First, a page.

Testdrive! Vornheim: the Complete City Kit (Part 2)

Last weekend I played a session of Vornheim, using a PDF on a netbook as the physical copies were still at the printer’s. The preparation and first impact with the game has been discussed already here, what’s missing is some kind of play report and conclusions.

Except the conclusions are right here, and the report follows: if you like any of urban adventuring, random tables, sandboxes, the OSR, improvisation or preparation as opposed to using a premade heavily described setting, get Vornheim now; it’s probably the most-bang-for-the-buck RPG product I’ve ever bought in my life. If you ever plan to run some kind of city adventure, or you like random tables, still get it. I actually recommend it to any GM that can spare a handful of euros both to be aware of what can be done in terms of how handbooks can do to support your game and read  important bits of RPG theory that somehow till now managed not to be published. Just start a short campaign in Vornheim to acquire a taste for it, throwing stuff at your players faster than they can cope with, and see what happens. The city will cope with your initial clumsiness. ;)

V:tCCK is also a stunning example of how to write a setting describing what the characters and players interact with, instead of describing the whole of it. While this might be initially seen as shallowness by a non-OSR perspective, it turns out to be its greater strength. What stuck me, and that contributes to making V:tCCK so awesome, is that it doesn’t describe Vornheim. It gives you a method to create one, two, infinite Vorhneims. They are never going to be the same, but they’ll never be different.

And now, some short commentary on the game. Andrea, if you’re reading, stop now. :P

My players rolled two new pcs, and with some kind of NPC-ex-machina the session started with an airship mooring on a mast on a Vornheim tower. Their weapons have been immediately taken care of by the police and, thanks to a rat-trap seller they managed to get directions to Zord tower.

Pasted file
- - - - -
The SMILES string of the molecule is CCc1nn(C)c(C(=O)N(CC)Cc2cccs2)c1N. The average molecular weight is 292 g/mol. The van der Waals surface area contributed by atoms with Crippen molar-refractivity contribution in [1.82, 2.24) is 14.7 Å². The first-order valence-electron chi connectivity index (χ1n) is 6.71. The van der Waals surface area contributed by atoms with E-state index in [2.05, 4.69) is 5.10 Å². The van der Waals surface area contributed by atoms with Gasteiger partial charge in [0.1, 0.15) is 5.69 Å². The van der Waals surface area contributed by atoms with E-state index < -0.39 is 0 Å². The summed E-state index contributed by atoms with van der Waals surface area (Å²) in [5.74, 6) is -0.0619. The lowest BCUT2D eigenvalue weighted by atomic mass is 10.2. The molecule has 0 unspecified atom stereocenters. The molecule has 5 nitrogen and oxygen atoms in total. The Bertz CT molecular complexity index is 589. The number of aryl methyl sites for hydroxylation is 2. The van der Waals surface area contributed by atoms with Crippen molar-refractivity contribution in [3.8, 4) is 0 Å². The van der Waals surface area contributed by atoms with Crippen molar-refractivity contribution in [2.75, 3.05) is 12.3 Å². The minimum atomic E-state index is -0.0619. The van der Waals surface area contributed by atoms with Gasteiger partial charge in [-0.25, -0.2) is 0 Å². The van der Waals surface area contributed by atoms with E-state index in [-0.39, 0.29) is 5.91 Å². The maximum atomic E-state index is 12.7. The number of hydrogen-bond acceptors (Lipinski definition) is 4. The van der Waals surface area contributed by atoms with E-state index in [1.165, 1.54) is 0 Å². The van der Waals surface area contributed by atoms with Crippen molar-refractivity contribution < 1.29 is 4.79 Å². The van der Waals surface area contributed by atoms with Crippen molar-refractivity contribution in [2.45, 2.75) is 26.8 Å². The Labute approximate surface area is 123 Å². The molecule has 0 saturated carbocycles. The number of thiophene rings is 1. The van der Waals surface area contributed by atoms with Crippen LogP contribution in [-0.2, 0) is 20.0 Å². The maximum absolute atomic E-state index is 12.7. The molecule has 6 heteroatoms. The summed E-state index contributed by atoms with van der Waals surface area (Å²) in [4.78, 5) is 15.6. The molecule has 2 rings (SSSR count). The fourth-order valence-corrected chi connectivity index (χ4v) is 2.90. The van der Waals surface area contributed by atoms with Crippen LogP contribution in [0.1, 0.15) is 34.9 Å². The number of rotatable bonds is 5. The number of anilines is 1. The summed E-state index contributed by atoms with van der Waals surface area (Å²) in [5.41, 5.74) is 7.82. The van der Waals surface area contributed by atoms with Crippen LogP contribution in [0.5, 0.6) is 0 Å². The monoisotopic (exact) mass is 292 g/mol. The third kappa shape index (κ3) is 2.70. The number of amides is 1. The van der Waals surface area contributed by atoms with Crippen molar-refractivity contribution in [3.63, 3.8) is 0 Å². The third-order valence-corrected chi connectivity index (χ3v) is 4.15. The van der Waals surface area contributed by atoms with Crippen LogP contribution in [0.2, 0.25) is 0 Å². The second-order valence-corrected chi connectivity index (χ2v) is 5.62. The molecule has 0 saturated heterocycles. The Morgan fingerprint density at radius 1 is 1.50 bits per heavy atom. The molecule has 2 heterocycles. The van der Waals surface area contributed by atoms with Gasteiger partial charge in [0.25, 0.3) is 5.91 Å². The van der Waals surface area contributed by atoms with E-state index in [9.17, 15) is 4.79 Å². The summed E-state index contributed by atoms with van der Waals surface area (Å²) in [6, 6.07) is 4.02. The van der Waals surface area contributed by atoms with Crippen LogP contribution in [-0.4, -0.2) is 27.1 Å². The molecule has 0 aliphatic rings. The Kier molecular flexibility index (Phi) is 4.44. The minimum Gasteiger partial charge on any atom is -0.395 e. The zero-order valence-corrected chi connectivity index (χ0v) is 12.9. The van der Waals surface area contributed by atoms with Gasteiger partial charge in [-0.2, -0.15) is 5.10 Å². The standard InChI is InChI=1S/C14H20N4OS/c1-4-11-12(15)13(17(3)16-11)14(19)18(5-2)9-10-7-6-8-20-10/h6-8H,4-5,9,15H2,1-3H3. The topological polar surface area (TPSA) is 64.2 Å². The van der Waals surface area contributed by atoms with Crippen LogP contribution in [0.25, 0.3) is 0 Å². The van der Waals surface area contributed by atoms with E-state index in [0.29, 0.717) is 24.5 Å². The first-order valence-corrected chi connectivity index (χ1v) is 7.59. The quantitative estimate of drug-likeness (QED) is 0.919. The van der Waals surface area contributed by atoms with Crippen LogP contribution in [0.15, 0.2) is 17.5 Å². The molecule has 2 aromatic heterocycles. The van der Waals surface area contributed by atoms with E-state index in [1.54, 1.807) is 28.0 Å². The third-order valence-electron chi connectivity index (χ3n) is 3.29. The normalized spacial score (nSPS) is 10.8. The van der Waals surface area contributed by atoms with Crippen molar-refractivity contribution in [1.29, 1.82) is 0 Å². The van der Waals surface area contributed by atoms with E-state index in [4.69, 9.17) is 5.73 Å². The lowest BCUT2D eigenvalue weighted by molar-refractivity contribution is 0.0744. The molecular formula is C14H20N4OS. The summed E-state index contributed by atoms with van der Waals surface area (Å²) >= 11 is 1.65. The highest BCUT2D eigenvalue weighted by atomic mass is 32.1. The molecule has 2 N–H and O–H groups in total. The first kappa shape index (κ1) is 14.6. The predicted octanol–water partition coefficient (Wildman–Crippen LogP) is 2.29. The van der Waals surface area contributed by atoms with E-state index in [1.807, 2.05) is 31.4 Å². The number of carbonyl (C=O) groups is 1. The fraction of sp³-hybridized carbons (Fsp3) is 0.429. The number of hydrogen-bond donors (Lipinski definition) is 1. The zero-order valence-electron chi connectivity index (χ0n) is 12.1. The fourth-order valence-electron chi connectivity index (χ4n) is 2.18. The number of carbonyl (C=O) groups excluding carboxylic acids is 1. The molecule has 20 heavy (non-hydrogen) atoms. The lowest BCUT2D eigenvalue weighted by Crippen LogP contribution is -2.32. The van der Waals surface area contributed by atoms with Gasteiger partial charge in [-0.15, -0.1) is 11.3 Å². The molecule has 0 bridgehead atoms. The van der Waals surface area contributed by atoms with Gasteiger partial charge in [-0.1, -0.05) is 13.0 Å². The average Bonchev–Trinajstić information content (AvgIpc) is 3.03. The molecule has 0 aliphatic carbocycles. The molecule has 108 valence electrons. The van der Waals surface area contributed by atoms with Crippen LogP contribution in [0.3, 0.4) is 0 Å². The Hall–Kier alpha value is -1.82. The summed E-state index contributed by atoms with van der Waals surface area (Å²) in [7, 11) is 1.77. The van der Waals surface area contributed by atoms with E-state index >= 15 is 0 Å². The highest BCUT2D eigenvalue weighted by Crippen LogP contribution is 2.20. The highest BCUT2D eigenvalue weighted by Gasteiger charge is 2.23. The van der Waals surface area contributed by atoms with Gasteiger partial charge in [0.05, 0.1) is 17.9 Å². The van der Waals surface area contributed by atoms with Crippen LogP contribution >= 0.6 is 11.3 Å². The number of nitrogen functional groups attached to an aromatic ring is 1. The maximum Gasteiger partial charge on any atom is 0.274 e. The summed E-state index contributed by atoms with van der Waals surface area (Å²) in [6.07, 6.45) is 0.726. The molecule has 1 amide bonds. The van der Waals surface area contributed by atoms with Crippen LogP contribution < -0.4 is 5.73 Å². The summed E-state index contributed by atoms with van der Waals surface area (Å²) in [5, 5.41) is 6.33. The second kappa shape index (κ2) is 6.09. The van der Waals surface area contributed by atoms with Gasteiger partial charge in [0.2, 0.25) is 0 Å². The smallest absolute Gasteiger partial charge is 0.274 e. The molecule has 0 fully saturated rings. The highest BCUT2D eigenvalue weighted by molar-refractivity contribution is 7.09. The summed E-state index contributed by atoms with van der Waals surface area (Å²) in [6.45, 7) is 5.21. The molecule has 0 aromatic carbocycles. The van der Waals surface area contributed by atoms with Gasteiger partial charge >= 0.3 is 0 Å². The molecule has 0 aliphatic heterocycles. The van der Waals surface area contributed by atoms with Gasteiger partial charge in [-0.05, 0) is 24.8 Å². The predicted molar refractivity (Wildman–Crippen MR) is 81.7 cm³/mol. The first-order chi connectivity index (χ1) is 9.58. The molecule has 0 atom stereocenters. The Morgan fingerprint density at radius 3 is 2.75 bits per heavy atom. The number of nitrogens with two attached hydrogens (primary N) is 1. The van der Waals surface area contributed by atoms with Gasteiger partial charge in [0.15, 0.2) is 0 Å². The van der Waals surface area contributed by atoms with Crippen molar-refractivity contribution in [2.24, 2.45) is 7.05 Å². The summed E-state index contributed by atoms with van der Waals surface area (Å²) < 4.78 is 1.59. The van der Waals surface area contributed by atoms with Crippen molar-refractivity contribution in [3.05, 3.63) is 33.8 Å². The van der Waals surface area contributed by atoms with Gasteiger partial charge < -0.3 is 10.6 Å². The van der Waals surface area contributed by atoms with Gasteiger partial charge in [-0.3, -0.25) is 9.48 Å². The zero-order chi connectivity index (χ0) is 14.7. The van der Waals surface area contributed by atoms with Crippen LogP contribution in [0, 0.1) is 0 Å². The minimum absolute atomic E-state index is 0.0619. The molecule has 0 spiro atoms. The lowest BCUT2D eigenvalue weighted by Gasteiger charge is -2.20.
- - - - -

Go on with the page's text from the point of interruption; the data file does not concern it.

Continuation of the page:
Actually the bad reaction roll got them bad directions and kinda got them lost in the tower,(roll) ending up being assaulted by a damsel feigning distress and her accomplices. After the damsel (hf t3), fighting with a sword previously camouflaged as a shirt whalebone, fell under dagger blows and her goons ran away, the party managed to befriend a nearby (roll) glassblower, that allows them to hang out in one of his empty storerooms in exchange for some help in the shop due to a really teary story narrated by Pyeerroo. The “damsel” is searched and, together with money, a (roll) golden statuette of a bicephalous pig is found in her moneybag. The statue is so going to be a recurrent McGuffin, leaving behind a trail of corpses.

Pyeerroo is Andrea’s halfling thief, strangely resembling Hannibal Smith as they both love when plans come together and smoke cigars. Except Pyeerroo’s cigar is never lighted as he’s poor and can afford just to chew it a little bit.

In the room they manage to stabilize their “wounded comrade” and to interrogate her. Tuns out she’s a member of (roll, roll, see below) the Mob, the biggest thief guild in town, with hands in many other businesses as well. Tara (that’s her name, I watched some Buffy recently) barters some information and promises of collaboration for her freedom. The party manages to win her trust and admiration by giving her stuff back. Except the sword, so now PCs have illegal weapons again :)

On the way to the tower they met (roll, roll, roll) Gruk, a half orc physician and surgeon that uses modern techniques. Modern as in “they work and kill less patients”. After a short discussion about them being dark skinned southerners and what that means for Vornheimans, they befriend him and tell him that they’ll visit him soon. Then they start to climb up the tower, looking at the various establishments inside, with Pyeerroo ending up in the unlicensed brother at the end of the session.